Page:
3 Steps In Calculating Electricity Usage Cost Of Home Appliances

Every electrical appliances and device in our home collectively contribute to our electricity consumption as reflected by a single number in our electricity bill, which is the total usage in KWH or kilowatt-hour.

Have you ever wondered how to calculate the cost of electricity usage of a particular device? How much is the power consumption of my aircon and how much it cost? How costly it is to use a tumble dryer or a dishwasher?

If you are renting a room, most likely you have come across a room rental where the utilities are included in the rent, except for electricity charges. The next question, how much will it add up to the rental?

And if you are planning to save electricity, first step is to get to know your electricity usage. Here is a simple guide on estimating the cost of electricity for each device.

1. Get the wattage of your appliances or devices.

Most appliances and devices come with a label attached, some specify the model number, where it is made and the wattage of the device. Most labels are found at a corner, at the back or under the device. If you have difficulty locating the label, another option is to find out from the manufacturer website or user manual where most of them provide a full specification. Maybe a quick Google search for a similar item for a rough idea of the wattage.

Here is a list of common home appliances and its wattages, where we took from a few electrical types of equipment for a rough idea. The range of wattage is far more varied from the list given, as each device or model has different specs. Be sure to check the labels or from the manufacturer for a more accurate one.

2. Estimate and compute usage in kilowatt-hour, KWH.

To compute usage in KWH of a device, you need the wattage. Once you get that number by either reading the label or from the manufacturer manual, you just need to multiply the watt with the number of hour of usage per day. That would get your usage in watt-hour per day, Wh/day

Since the cost of usage is measured in KWH, the next step is to convert it by dividing by 1000. Now, we know the KWH usage in a single day of that device. To get the usage in a month, just multiply it by the number of days. In this example, we use 30 days in a month.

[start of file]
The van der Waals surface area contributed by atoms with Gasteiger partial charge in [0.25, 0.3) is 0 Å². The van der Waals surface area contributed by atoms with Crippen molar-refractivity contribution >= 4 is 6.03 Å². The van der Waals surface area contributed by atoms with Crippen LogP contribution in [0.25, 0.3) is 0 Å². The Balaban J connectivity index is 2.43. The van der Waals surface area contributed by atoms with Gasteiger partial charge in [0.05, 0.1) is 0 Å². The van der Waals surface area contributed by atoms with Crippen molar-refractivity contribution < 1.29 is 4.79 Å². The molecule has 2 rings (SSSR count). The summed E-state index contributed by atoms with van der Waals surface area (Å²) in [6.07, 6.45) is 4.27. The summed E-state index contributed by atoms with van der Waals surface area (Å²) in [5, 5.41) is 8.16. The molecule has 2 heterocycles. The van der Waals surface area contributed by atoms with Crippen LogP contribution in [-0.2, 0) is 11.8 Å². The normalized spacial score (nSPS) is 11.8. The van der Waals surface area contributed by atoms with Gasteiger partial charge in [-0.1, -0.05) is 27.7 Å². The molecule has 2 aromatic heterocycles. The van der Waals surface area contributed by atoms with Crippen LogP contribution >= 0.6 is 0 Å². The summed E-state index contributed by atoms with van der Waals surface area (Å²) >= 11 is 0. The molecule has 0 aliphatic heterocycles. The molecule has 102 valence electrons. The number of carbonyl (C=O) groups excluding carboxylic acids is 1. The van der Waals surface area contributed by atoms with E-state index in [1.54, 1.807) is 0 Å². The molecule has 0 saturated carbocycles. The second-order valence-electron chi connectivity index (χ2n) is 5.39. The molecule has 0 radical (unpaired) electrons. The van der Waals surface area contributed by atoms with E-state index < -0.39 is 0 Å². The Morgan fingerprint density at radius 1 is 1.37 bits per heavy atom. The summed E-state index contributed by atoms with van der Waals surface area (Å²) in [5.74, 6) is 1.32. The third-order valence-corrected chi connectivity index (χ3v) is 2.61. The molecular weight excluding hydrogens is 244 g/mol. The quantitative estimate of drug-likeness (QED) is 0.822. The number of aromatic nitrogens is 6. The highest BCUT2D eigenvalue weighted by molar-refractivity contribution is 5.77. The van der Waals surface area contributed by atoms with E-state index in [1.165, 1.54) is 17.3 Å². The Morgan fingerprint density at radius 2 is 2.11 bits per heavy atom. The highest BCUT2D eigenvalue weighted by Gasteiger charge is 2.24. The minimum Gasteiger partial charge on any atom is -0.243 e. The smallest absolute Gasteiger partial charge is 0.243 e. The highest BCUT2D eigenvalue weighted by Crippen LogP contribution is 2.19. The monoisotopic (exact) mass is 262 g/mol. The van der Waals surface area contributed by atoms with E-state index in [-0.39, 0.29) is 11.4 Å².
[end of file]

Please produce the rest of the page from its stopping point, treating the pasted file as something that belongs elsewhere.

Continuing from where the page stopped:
Therefore, the formula for usage in KWH for a month would be,

KWH usage for a month = Watt (W) X Number of hour a day (hr) / 1000 X 30 days

KWH usage for a month = W x hr / 1000 x 30 days

Example,

An aircon with 1000 watt, turned on for 8 hours a day for a month, KWH usage would be,

1000 x 8 / 1000 x 30 = 240 KWH for the month

3. Calculate the cost of usage.

Lastly, how much do you need to pay for the month for that device? To get the cost, you will need to find out what is the charges for a single KWH. It might be RM0.50, RM0.60, or maybe RM1.00 per KWH. Just check with your landlord to get the charges and multiply it with the KWH usage in a month.

Cost per month = KWH usage in a month X price per KWH

Example,

The cost per KWH is RM0.50, therefore, applying it to the example earlier,

240 KWH x RM0.50 = RM120

So, the cost for using the 1000 watt aircon for 8 hours a day, for a month would cost you RM120.

Now, here is the full formula in a single line,

Cost per month = Watt (W) X Number of hour a day (hr) / 1000 X 30 days x Price per KWH (p)

Cost per month = W x hr / 1000 x 30 x p

Now, to get the total bill that you need to pay, you just need to apply the formula to each and every device that you use.

Let us use an example to compare our daily purchases to the number of hours we can keep common electrical equipment running.

Example,

Using our previous example of running an aircon of 1000 watt, at KWH rate of RM0.50. How many hours we can keep an air conditioner running?